Tips for Dorm Living During COVID-19

By Alyssa Laffitte on September 8, 2020

Since the COVID-19 pandemic started, life has been different for many people, including college students. Dorm living this year will not be the same as it was last year. It will be a challenge to keep safe the large number of students who live in close quarters, like dorm buildings. If you live in a dorm, there are a few things you can do to reduce your risk of catching COVID-19, despite living close to many people.

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Keep social distance from people you don’t live with

The best way to protect yourself and others from COVID-19 is to continue social distancing. In other words, stay at least six feet (two arms’ length) away from anyone who doesn’t live with you. We know it’s difficult to continue social distancing when you’re on campus and you want to see your friends, but it’s still important to follow the health guidelines, even on campus.

Stay out of common areas

Your dorm building likely has common areas that are shared by many people, like a TV room or a kitchen. Depending on what phase of reopening your area is in, these common areas might be closed off, but they also might be open. During the pandemic, it would be a good idea to avoid the common areas, even if they are open. You don’t want to be in an area where people congregate. However, if you must enter a common area (for example, if that is the only way to access a water fountain), then wait until there is no one there. Additionally, if you need to use an elevator, there should only be one person in there at a time. Staying out of common areas is a way to protect yourself from COVID-19 while living in a dorm.

Do not share personal items with anyone

You and your roommate might share many things. After all, you live together, so you don’t need to keep being socially distanced from each other. However, during this pandemic, you should share as few things as possible. For example, do not share dishes, silverware, or drinking glasses with your roommate. Additionally, don’t share clothes!  Even if you have washed your dishes and your clothes, it’s still a good idea to separate the ones you will use from the ones your roommate will use. The fewer items you share, the better. Not sharing items is a way to reduce your risk of catching COVID-19.

Wash your hands often and use hand sanitizer when you don’t have access to a sink

The importance of handwashing cannot be overstated. Washing your hands with soap and water is another easy way to reduce your risk of catching COVID-19. It’s good practice to wash your hands every time you come back to your dorm room, every time you use the bathroom, every time before you eat, and every time you prepare food. This prevents not only COVID-19 but other nasty germs and sicknesses you want to avoid.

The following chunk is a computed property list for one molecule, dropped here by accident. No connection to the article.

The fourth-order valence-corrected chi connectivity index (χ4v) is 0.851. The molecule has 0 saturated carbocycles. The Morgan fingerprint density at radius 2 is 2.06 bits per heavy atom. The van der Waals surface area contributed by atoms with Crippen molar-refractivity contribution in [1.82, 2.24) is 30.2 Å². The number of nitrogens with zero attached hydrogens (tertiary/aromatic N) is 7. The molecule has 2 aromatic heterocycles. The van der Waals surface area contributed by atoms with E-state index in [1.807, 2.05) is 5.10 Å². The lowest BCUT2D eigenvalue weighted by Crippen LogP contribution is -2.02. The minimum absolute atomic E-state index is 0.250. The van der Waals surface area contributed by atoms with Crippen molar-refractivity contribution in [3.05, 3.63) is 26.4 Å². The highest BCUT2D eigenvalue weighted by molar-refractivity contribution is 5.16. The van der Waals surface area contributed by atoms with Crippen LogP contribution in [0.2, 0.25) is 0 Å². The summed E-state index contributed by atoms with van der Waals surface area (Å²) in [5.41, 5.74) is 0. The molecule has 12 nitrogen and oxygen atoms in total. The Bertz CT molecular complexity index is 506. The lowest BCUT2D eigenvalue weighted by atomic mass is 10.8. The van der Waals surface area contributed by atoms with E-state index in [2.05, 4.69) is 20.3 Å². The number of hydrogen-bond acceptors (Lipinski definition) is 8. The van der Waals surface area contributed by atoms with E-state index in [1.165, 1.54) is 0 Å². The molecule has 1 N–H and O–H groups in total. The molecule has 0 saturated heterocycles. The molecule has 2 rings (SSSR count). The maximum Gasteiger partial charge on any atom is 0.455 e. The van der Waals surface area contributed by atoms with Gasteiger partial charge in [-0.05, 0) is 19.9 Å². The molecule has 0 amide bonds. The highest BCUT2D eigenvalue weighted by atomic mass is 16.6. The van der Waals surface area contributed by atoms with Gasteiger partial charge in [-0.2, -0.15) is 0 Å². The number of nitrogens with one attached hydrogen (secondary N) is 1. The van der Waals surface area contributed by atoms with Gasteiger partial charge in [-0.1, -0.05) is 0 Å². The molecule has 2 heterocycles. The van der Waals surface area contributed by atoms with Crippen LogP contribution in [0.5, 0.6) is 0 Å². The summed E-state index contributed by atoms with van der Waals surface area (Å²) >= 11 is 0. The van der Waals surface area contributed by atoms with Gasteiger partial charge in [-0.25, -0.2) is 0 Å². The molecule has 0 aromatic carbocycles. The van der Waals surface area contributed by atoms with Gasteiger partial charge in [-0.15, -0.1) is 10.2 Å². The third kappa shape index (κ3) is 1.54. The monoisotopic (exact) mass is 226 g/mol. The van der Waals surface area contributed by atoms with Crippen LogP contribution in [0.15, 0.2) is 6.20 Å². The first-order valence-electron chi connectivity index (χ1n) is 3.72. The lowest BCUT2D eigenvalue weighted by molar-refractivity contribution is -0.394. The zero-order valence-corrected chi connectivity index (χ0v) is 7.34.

Additionally, if you are out and about with no access to a sink, use a hand sanitizer that contains at least 60% alcohol. It’s infinitely better than nothing, but if you have access to soap and water, use them instead.

Getting into the habit of washing your hands thoroughly and often will reduce your risk of catching COVID-19.

Clean your dorm room often

Viruses like COVID-19 cannot thrive in a clean environment. For this reason, it’s a good idea to clean your dorm room often. You and your roommate should create a cleaning routine to keep your room in pristine condition. You should especially pay attention to areas you touch often (also called “high touch” areas), which would include doorknobs, light switches, countertops, tabletops, desktops, sinks, faucets, and electronic devices (like your phone, tablet, or computer). Cleaning with a household disinfectant should be sufficient to kill the virus that causes COVID-19. Cleaning and disinfecting your dorm room is a great way to protect yourself from COVID-19.

Be careful when you go to the bathroom

Bathroom situations vary from building to building, but if your building has a communal bathroom situation (in other words, many people sharing the same bathroom), you will have to be careful whenever you use the bathroom. You need to remember that many people touch those handles, bathroom stall locks, toilet flushing levers, shower faucets, and sink handles every day.

A good rule of thumb is to always wash your hands before leaving the bathroom. Use a paper towel to turn off the faucet and another to open the bathroom door on your way out so you don’t touch any of the handles. Additionally, if you need to brush your teeth in a shared sink, do not put your toothbrush directly on any surface in the bathroom. Instead, cover your toothbrush with a paper towel to prevent it from having direct contact with any surface in the bathroom. If your dorm bathroom is shared by many people, you need to be careful to not touch the surfaces that many other people touch on a daily basis to protect yourself from getting sick.

Obey the rules

Your university likely has many rules regarding social distancing and dorm living. Familiarize yourself with these rules and obey them. For example, do not host or attend any parties! If you are required to wear a mask around campus, please do so. These rules are in place for a reason. In following these rules, you will be protecting yourself and others from getting sick.

If you live in a dorm, packed closely with many people, there are still measures you can take to reduce your chances of getting sick.

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